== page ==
Preparation of extracts - Air-dried and powdered plant material (aerial parts, leaves, stems, roots, fruits and/or seeds, at least 500 g each) was extracted with ethanol (4 x 2L) at room temperature. After concentration in vacuo, the residue obtained from each extract was stored at -18ºC until biological screening was performed.

Bioassay-guided fractionation of seeds of G. kunthiana - Fruits of G. kunthiana were collected in August 2012 and their seeds (1,000 g) were separated from the pulp and peel (3,000 g). The seeds were extracted with ethanol (4 x 4 L) for seven days and filtered. After concentration under reduced pressure, the bioactive ethanol extract was subsequently partitioned between MeOH-H2O (9:1) and hexane. Water was added to the hydromethanolic phase to yield a MeOH-H2O (1:1) mixture, which was partitioned with EtOAc. The hexane (9.0 g), EtOAc (14.0 g), and hydromethanolic (2.0 g) phases were tested against Ae. aegypti larvae, and the larvicidal activity was found to reside in the EtOAc solubles (LC50 = 105.70 mg/mL). An aliquot of this bioactive phase (11.0 g) was then chromatographed on an RP-18 silica gel (350.0 g) column, using step gradient elution with MeOH-H2O (4:6, 6:4, 8:2), MeOH, and CHCl3 to give five fractions (F1-F5) of 500 mL each. Testing for larvicidal activity showed fraction F3 (2.0 g), containing two major components, to be bioactive (LC50 = 15.20 mg/mL). An aliquot of this fraction (800.0 mg) was further subjected to column chromatography on silica gel (30.0 g) using CHCl3 (750 mL), CHCl3-MeOH (9.7:0.3, 750 mL), CHCl3-MeOH (9.5:0.5, 750 mL), CHCl3-MeOH (9.3:0.7, 750 mL), and CHCl3-MeOH (9:1, 750 mL), yielding protolimonoids 1 (510.0 mg, major compound, eluted with CHCl3-MeOH 9.5:0.5) and 2 (210.6 mg, eluted with CHCl3-MeOH 9.3:0.7), both of which were tested against Ae. aegypti larvae. Only compound 1 proved bioactive (LC50 = 14.44 mg/mL). Purity of protolimonoids 1 and 2 was established on the basis of their 1H and 13C NMR spectra and by chromatographic techniques.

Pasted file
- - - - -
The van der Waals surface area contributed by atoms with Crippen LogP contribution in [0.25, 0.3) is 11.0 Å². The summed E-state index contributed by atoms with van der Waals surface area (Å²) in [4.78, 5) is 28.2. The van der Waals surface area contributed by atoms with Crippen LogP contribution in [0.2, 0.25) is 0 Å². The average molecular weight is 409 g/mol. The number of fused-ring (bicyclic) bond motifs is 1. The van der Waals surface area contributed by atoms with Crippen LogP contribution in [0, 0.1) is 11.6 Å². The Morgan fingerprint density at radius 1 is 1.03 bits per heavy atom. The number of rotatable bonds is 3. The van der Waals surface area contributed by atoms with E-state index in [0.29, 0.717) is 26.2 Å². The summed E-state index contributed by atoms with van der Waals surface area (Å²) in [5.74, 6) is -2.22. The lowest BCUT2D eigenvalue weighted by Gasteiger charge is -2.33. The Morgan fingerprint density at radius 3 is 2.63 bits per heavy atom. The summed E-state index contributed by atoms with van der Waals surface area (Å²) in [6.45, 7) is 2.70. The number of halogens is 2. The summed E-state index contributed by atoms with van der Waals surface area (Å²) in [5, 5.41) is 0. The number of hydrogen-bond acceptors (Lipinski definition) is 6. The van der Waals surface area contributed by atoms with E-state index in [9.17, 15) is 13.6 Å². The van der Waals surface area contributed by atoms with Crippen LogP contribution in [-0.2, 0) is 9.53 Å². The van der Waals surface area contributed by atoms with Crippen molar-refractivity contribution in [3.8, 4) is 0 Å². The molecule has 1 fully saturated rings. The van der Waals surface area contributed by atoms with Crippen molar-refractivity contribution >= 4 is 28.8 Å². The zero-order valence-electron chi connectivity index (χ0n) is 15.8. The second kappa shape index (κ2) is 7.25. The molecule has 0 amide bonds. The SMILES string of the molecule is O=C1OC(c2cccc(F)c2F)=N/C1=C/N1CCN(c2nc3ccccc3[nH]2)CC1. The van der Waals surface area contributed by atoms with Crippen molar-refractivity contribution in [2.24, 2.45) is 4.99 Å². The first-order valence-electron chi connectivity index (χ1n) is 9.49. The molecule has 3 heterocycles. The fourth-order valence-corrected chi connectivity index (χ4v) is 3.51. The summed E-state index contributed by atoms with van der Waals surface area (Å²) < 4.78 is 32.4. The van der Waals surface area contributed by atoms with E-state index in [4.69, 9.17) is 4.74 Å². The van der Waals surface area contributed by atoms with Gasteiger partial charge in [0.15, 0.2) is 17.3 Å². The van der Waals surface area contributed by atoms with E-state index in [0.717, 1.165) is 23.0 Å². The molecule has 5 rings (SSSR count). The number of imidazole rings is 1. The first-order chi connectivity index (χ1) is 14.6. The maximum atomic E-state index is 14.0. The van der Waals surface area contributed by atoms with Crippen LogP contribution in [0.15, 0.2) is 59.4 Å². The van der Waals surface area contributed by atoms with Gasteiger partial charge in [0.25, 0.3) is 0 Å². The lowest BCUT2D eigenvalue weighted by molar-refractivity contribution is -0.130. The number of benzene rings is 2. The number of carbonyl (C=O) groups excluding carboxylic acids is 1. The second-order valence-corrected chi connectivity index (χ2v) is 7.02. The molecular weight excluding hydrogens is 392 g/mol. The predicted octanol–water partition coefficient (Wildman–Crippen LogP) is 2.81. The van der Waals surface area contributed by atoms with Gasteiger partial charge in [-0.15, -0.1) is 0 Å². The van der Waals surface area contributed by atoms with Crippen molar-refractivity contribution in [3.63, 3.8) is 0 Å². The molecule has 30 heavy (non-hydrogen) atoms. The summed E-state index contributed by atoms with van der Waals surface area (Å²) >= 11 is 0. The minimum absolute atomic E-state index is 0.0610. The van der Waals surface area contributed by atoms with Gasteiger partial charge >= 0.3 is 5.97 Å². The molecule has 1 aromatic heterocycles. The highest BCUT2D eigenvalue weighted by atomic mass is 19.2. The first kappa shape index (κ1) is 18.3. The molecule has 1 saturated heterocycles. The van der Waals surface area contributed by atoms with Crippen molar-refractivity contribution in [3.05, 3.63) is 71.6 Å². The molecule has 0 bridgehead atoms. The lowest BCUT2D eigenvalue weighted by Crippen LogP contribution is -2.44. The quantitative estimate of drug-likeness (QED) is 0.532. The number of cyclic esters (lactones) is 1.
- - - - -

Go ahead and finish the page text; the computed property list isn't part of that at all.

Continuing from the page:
Melianodiol (1) - colorless amorphous powder; EIMS (70 eV), m/z (rel. ab.): 488 (M+., 4), 470 (8) [M - H2O], 455 (25) [M - .CH3], 412 (17) [470 - CH3COCH3], 397 (59) [455 - CH3COCH3/ 412 - .CH3], 379 (34) [ 397 - H2O], 365 (92) [397 - CH3OH], 297 (67) [379 - C5H6O], 59 (100) [ C3H7O+]; 1H NMR (CDCl3, 300 MHz): δ 2.76 (1H, td, J = 14.4, 5.2 Hz, 2-H); 5.25 (1H, brs, 7-H); 0.83 (3H, s, 18-H); 1.01 (3H, s, 19-H); 5.32 (1H, brs, 21-H); 4.38 (1H, m, 23-H); 3.15 (1H, brs, 24-H); 1.26 (3H, s, 26-H); 1.28 (3H, s, 27-H); 1.03 (3H, s, 28-H); 1.12 (3H, s, 29-H); 1.03 (3H, s, 30-H); 13C-NMR (CDCl3, 75 MHz): δ 38.5 (C-1); 35.0 (C-2); 216.9 (C-3); 47.8 (C-4); 52.3/52.4 (C-5); 24.3 (C-6); 118.0 (C-7); 145.6 (C-8); 48.3/48.8 (C-9); 35.1 (C-10); 17.6 (C-11); 30.1/31.4 (C-12); 43.5/43.6 (C-13); 50.7 (C-14); 34.2 (C-15); 27.2 (C-16); 45.3 (C-17); 21.5 (C-18); 12.7 (C-19); 45.2/46.3 (C-20); 96.7/102.2 (C-21); 30.2 (C-22); 78.7 (C-23); 74.8/75.8 (C-24); 73.2 (C-25); 26.5 (C-26); 26.7 (C-27); 24.5 (C-28); 23.2 (C-29); 27.4 (C-30). 1H and 13C NMR, and mass spectra of melianodiol are shown in Supplementary figures.